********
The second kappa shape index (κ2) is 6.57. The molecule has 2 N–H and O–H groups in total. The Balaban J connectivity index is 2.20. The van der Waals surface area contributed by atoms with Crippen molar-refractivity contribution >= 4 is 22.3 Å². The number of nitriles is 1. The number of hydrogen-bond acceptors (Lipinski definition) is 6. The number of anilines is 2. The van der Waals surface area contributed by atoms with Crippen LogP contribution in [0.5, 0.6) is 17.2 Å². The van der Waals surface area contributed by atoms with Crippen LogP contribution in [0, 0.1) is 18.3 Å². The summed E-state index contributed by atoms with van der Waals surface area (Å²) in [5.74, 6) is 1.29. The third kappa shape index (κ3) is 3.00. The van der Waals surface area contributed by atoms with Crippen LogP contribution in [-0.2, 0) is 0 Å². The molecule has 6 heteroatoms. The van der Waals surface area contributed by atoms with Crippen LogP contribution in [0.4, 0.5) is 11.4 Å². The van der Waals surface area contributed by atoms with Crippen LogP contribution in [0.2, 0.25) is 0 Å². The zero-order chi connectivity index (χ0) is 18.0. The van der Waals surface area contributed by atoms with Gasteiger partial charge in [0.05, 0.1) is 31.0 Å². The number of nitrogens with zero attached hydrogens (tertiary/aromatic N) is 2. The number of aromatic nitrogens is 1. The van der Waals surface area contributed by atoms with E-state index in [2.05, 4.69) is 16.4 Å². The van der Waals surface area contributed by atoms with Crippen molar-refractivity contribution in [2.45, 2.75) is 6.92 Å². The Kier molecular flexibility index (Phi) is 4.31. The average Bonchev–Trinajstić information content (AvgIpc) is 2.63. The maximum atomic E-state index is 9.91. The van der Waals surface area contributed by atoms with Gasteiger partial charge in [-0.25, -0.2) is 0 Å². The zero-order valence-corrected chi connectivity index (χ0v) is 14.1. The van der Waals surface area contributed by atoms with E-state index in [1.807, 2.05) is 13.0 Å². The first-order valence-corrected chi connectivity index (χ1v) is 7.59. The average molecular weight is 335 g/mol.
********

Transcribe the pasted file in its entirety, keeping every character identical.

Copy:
The second kappa shape index (κ2) is 6.57. The molecule has 2 N–H and O–H groups in total. The Balaban J connectivity index is 2.20. The van der Waals surface area contributed by atoms with Crippen molar-refractivity contribution >= 4 is 22.3 Å². The number of nitriles is 1. The number of hydrogen-bond acceptors (Lipinski definition) is 6. The number of anilines is 2. The van der Waals surface area contributed by atoms with Crippen LogP contribution in [0.5, 0.6) is 17.2 Å². The van der Waals surface area contributed by atoms with Crippen LogP contribution in [0, 0.1) is 18.3 Å². The summed E-state index contributed by atoms with van der Waals surface area (Å²) in [5.74, 6) is 1.29. The third kappa shape index (κ3) is 3.00. The van der Waals surface area contributed by atoms with Crippen LogP contribution in [-0.2, 0) is 0 Å². The molecule has 6 heteroatoms. The van der Waals surface area contributed by atoms with Crippen LogP contribution in [0.4, 0.5) is 11.4 Å². The van der Waals surface area contributed by atoms with Crippen LogP contribution in [0.2, 0.25) is 0 Å². The zero-order chi connectivity index (χ0) is 18.0. The van der Waals surface area contributed by atoms with Gasteiger partial charge in [0.05, 0.1) is 31.0 Å². The number of nitrogens with zero attached hydrogens (tertiary/aromatic N) is 2. The number of aromatic nitrogens is 1. The van der Waals surface area contributed by atoms with E-state index in [2.05, 4.69) is 16.4 Å². The van der Waals surface area contributed by atoms with Crippen molar-refractivity contribution in [2.45, 2.75) is 6.92 Å². The Kier molecular flexibility index (Phi) is 4.31. The average Bonchev–Trinajstić information content (AvgIpc) is 2.63. The maximum atomic E-state index is 9.91. The van der Waals surface area contributed by atoms with Gasteiger partial charge in [-0.25, -0.2) is 0 Å². The zero-order valence-corrected chi connectivity index (χ0v) is 14.1. The van der Waals surface area contributed by atoms with E-state index in [1.807, 2.05) is 13.0 Å². The first-order valence-corrected chi connectivity index (χ1v) is 7.59. The average molecular weight is 335 g/mol.